-What is it about West Texas that produces good writers with an “expatriate” bent: Gail Caldwell, even McMurtry. Did you have a moment in your early life when you figured out you were going to leave? I knew for sure I was going to leave when I was in seventh or eighth grade, I think, and had the opportunity to visit my older brother, who lived in Chicago at the time. I think growing up in a place like West Texas gives you a real sense of isolation, and it affects how you develop, sort of like all the weird species of animals that evolved in Australia. Maybe that's what has informed the work of so many writers. I remember visiting Chicago and being amazed that these places that I saw on television really did exist, on the other side of the desert. I'm glad I grew up out there, I think it gave me an interesting perspective on the world around me, and an appreciation for other parts of the country and how different they and their people could be from what I'd ever known. But yeah, I'm pretty glad I left, too.
-Ralph Ellison said writers choose their own literary ancestors. How do you respond to that? Who would you say are your ancestors, and was it by choice?
Oh, I think that we begin that process long before we become writers ourselves, and before we're aware of the process. It's not just a matter of finding writers we like, because there are plenty of authors whose work I love but which hasn't really influenced my own style very much. Even now, there are writers whose work I leaves me standing in awe, but which probably doesn't change my own work very much. I've been reading William Vollmann's Europe Central now for a few years. The thing is massive, and I'll read it for a while and then put it aside. Will I ever finish it? I have no idea. But I love it. And yet, it's so far from my own kind of writing, just light years away. I think ultimately, we gravitate towards writers with whom we resonate on some level, and they really change the way we develop as writers ourselves. And that's a very different, very specific set of writers, beyond just the ones we like to read.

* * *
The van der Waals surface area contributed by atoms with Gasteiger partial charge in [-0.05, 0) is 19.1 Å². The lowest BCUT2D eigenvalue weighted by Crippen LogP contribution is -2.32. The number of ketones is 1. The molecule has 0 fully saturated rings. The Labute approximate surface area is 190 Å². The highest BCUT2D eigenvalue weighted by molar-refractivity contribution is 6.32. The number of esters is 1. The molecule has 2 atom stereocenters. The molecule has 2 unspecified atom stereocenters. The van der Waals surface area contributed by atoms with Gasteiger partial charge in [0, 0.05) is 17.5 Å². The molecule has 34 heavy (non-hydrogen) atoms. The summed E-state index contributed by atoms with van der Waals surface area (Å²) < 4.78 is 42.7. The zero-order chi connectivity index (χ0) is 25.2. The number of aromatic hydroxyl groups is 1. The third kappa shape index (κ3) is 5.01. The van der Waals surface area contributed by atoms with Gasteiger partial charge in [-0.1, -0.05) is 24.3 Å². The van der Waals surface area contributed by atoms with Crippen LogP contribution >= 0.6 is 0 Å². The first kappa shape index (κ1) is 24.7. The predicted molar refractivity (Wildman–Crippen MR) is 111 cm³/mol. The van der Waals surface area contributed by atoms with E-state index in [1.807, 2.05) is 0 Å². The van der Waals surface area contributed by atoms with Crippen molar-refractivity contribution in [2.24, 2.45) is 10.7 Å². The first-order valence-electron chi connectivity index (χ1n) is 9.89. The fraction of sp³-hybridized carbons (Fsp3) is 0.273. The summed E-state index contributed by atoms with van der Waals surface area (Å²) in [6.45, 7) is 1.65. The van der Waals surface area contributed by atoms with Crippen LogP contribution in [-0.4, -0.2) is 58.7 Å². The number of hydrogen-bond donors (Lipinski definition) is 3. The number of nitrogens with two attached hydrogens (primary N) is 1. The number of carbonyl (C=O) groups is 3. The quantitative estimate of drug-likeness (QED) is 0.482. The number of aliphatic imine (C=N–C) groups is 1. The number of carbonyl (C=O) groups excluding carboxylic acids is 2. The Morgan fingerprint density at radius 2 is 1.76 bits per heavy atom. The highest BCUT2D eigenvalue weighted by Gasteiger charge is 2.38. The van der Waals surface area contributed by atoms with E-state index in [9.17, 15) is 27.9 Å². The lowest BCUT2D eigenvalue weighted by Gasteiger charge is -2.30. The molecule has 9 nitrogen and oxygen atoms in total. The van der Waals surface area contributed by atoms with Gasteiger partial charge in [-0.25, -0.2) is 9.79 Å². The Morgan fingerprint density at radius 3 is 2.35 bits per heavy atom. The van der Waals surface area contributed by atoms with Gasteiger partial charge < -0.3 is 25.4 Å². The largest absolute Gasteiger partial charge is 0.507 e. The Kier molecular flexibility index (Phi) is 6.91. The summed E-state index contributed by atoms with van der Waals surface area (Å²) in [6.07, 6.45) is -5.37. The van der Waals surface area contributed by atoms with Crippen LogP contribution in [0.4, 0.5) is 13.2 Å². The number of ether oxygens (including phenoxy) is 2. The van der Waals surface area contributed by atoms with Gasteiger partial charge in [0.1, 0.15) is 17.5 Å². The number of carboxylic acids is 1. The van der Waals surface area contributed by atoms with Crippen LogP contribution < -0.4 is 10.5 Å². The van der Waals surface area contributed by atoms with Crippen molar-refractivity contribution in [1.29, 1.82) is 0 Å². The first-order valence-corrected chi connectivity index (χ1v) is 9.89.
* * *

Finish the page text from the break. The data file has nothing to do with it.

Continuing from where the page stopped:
The writers who have informed my own work tend to be the ones who write in a very personal voice, not divorced from their own experience or perspective. The two that come to mind are Anne Lamott, who is extremely popular, of course, and Bill Bryson, who has become more widely known in the past decade or so, fortunately. He started off as a travel writer, but now he touches on all sorts of subjects, and always in his own very personal, funny observational voice. He's probably the closest thing I have to a literary ancestor, when I'm getting it right. Which hopefully I do from time to time.
-Where do you go next as a writer? That's been on my mind a lot lately. I had hoped to go in a completely different direction and write a book about music, about amateurs in America who are creating this amazing, high quality music simply out of their love for the art. But I find that the world of broken children and their families isn't done with me yet, not even close. My music book is going to have to wait, I guess. The book I'm writing now feels important, almost like a manifesto. Hopefully I can give some of these families the feeling that they've got a voice speaking for them, a little like I did in Schuyler's Monster but on a much larger scale. And then perhaps I'll feel like I can get a little selfish and write something a little less heavy.
Schuyler's Monster website
Rob's blog, Fighting Monsters With Rubber Swords